Black Buzz News Service
March 12, 2011
Written by Hurricane Dean Media,
Politics Mar 3, 2011
Harvard Law Professor Yochai Benkler is about to release a comprehensive study on the U.S. government and media’s role in censoring WikiLeaks. The forthcoming report, to appear in the Harvard Civil Rights-Civil Liberties Law Review, is titled “A Free Irresponsible Press: WikiLeaks and the Battle over the Soul of the Networked Fourth Estate.” In the report, Benkler dissects the mechanisms that have censored WikiLeaks.
A working draft of the report has been made available online. The draft exposes how the U.S. government, mainstream media, and the emerging corporatocracy have been working together to infringe on the First Amendment Rights of the “networked fourth estate” sites, like WikiLeaks. Essentially, the government has been tripping over its feet to find ways to stop Wikileaks from expressing speech which Benkler argues is clearly protected by the U.S. Constitution and solidly supported by Supreme Court precedent.
In the 66 page document, Benkler suggests the U.S. government has attempted to falsely frame the WikiLeaks revelations in a way to discredit WikiLeaks and Julian Assange. The false framing begins with what Benkler calls the “hurt America” argument. The report points to a string of statements made by Vice President Joe Biden, Secretary of State Hillary Clinton, Senator Joe Libermann, and Secretary of Defense Robert Gates. For example, the report quotes Biden’s claim that WikiLeaks is “more like high tech terrorist than the Pentagon Papers.” In addition, Clinton’s comment, “Let’s be clear: This disclosure is not just an attack on America’s foreign policy interests. It is an attack on the international community – the alliances and partnerships, the conversations and negotiations, that safeguard global security and advance economic prosperity.”
Immediately after top U.S. officials falsely framed WikiLeaks as a terrorist organization engaged in an attack on America, the main stream media picked up on the false framing and ran with it. Benkler shows commentator after commentator, on all the main stream media outlets, began echoing the “WikiLeaks hurts America” theme. On top of the White House’s calls, Senator Lieberman, Chairman of the Senate Committee on Homeland Security, suggested the possible criminality of WikiLeaks actions, “I call on any other company or organization that is hosting WikiLeaks to immediately terminate its relationship with them. WikiLeaks’ illegal, outrageous, and reckless acts have compromised our national security and put lives at risk around the world. No responsible company – whether American or foreign – should assist WikiLeaks in its efforts to disseminate these stolen materials.”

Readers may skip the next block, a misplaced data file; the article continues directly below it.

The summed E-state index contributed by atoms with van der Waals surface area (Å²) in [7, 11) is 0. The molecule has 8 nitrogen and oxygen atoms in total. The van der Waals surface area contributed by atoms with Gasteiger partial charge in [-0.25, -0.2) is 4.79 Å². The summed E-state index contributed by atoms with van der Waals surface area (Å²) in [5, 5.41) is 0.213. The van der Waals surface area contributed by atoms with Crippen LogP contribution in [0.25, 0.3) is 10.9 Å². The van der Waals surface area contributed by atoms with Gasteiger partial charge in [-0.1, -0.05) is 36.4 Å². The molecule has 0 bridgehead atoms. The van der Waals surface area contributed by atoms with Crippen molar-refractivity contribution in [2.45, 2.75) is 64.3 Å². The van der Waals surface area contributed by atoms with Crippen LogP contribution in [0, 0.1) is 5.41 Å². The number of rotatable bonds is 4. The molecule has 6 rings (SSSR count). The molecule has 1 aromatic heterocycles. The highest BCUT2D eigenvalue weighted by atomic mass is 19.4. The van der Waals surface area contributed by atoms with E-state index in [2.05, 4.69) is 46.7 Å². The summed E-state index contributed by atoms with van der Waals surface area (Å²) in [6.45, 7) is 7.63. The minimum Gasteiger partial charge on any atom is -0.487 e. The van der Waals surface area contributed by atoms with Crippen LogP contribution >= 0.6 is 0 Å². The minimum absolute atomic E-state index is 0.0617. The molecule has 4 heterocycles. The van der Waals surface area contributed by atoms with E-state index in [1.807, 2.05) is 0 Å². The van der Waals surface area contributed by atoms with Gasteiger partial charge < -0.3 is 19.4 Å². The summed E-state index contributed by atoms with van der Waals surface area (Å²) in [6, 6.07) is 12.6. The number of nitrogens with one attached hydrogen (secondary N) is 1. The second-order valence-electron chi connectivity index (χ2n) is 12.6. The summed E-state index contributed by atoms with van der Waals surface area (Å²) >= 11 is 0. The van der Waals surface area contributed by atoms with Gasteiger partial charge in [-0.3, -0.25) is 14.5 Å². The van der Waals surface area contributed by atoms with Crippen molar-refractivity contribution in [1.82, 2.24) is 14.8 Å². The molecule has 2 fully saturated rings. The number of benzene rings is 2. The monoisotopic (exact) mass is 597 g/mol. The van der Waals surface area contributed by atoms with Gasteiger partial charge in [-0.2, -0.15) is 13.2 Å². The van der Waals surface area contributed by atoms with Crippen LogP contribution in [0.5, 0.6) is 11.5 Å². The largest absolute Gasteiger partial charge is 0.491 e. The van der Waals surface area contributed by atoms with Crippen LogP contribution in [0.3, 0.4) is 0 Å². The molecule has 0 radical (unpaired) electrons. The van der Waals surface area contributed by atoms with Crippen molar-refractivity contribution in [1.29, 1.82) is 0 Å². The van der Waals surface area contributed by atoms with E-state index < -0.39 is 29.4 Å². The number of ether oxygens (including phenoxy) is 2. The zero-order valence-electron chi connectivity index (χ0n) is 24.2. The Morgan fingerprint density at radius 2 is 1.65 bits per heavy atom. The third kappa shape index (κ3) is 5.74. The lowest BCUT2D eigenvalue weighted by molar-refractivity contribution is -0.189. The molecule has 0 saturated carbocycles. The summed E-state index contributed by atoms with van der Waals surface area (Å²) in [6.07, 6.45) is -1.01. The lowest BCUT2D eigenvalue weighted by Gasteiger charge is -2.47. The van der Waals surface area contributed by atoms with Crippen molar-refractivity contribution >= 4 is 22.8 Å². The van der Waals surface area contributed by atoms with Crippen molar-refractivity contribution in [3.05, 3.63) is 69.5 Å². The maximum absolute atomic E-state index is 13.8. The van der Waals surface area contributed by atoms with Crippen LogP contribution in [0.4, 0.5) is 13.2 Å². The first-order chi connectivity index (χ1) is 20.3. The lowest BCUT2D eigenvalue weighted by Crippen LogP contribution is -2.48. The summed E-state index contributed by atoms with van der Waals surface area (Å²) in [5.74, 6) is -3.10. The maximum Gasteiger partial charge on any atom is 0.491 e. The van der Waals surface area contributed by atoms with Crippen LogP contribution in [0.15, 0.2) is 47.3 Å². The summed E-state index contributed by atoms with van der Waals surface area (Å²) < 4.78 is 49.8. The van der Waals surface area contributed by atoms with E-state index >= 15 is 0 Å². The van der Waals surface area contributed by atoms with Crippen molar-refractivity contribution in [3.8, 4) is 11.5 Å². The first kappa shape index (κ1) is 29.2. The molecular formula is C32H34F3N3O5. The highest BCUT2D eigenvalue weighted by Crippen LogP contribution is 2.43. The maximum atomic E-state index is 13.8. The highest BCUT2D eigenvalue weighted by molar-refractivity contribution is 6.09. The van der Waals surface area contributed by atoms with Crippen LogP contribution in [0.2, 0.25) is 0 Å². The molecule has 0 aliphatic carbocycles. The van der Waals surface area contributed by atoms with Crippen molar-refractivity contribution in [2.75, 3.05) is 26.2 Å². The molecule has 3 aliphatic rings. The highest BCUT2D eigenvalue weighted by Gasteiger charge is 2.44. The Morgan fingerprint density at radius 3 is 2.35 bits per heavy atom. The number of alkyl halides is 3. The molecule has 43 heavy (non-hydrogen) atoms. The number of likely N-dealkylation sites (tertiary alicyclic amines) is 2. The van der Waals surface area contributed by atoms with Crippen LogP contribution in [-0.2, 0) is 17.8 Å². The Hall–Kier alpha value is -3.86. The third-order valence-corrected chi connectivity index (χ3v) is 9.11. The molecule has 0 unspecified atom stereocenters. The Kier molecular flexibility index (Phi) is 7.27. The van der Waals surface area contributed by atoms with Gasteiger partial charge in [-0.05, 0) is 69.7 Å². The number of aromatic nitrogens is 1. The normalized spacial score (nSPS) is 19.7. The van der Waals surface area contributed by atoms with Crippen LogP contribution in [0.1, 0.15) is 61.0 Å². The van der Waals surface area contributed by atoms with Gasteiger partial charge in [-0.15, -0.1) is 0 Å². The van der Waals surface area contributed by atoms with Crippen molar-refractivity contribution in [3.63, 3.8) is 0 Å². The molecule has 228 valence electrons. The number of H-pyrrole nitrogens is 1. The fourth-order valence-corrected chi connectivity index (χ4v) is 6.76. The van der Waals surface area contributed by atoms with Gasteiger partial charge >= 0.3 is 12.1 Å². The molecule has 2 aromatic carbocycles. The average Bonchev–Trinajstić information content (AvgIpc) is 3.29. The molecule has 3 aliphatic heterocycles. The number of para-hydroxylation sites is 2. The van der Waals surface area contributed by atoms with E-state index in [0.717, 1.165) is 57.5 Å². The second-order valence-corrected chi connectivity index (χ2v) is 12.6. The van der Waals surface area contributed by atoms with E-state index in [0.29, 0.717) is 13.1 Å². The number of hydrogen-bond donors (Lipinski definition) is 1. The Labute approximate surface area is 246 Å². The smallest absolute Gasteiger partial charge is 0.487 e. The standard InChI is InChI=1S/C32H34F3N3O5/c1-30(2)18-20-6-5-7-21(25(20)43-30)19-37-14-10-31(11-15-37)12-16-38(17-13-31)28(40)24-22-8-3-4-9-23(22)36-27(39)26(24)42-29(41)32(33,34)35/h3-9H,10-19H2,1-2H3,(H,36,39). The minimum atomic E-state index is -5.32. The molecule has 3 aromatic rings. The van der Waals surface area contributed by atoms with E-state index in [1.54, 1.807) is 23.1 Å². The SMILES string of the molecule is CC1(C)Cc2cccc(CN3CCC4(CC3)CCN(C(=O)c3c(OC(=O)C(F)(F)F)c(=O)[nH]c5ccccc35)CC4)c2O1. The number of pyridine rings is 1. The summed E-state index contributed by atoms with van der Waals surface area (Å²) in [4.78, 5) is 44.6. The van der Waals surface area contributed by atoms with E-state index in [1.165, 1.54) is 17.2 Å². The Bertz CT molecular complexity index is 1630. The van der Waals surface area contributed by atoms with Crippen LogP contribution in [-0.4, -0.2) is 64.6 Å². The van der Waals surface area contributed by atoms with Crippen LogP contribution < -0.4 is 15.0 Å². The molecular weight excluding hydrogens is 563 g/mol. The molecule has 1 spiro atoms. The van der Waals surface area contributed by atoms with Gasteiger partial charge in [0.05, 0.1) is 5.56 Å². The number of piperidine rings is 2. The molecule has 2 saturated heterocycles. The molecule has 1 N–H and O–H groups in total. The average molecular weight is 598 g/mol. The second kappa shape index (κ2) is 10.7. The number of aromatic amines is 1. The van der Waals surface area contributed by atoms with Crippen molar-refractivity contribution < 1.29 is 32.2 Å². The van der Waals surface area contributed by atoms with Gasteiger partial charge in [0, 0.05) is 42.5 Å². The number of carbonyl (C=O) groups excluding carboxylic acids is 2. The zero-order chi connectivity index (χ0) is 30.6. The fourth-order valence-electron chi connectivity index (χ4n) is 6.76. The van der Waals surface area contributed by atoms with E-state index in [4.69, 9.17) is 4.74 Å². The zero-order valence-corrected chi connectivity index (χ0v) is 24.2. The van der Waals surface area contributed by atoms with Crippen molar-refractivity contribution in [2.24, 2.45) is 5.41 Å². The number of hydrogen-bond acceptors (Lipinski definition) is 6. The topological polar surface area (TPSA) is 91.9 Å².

The problem with all this is that what WikiLeaks has done was nothing different than what The New York Times and The Washington Post has done. And besides that, the U.S. government’s own reviews have found that WikiLeaks has actually done little to nothing to compromise our national security. As Department of Defense Robert Gates has repeatedly said under oath, “Is this embarrassing? Yes. Is it awkward? Yes. Consequences for U.S. foreign policy? I think fairly modest.” Gates followed up in a separate hearing saying, “The review to date has not revealed any sensitive intelligence sources and methods compromised by this disclosure.”
Benkler explains, “The political attack on WikiLeaks as an organization and on Julian Assange as its public face was launched almost immediately upon release of the cables. Their defining feature was to frame the event not as journalism, irresponsible or otherwise, but as a dangerous, anarchic attack on the model of the super-empowered networks of terrorism out to attack the U.S.”
With false statements coming from the State Department, key Senators, and the White House, major credit cards, Pay Pal, and host of other sites like Amazon cut off ties with WikiLeaks. Benkler points out that legally, the U.S. government did not have the right to shut down WikiLeaks. However, by a series of “extra-legal” means, the government was able to temporarily shut down the site and its revenue stream. Essentially, all the major corporate controls of the Internet, have now blocked WikiLeaks, as a result of a relentless government propaganda campaign to censor the organization.
Benkler makes clear, that WikiLeaks has done nothing different than dozens of other mainstream media sources throughout our nation’s history. Benkler illustrates that WikiLeaks has published the very same material The New York s, The Guardian, and Der Spiegle has published.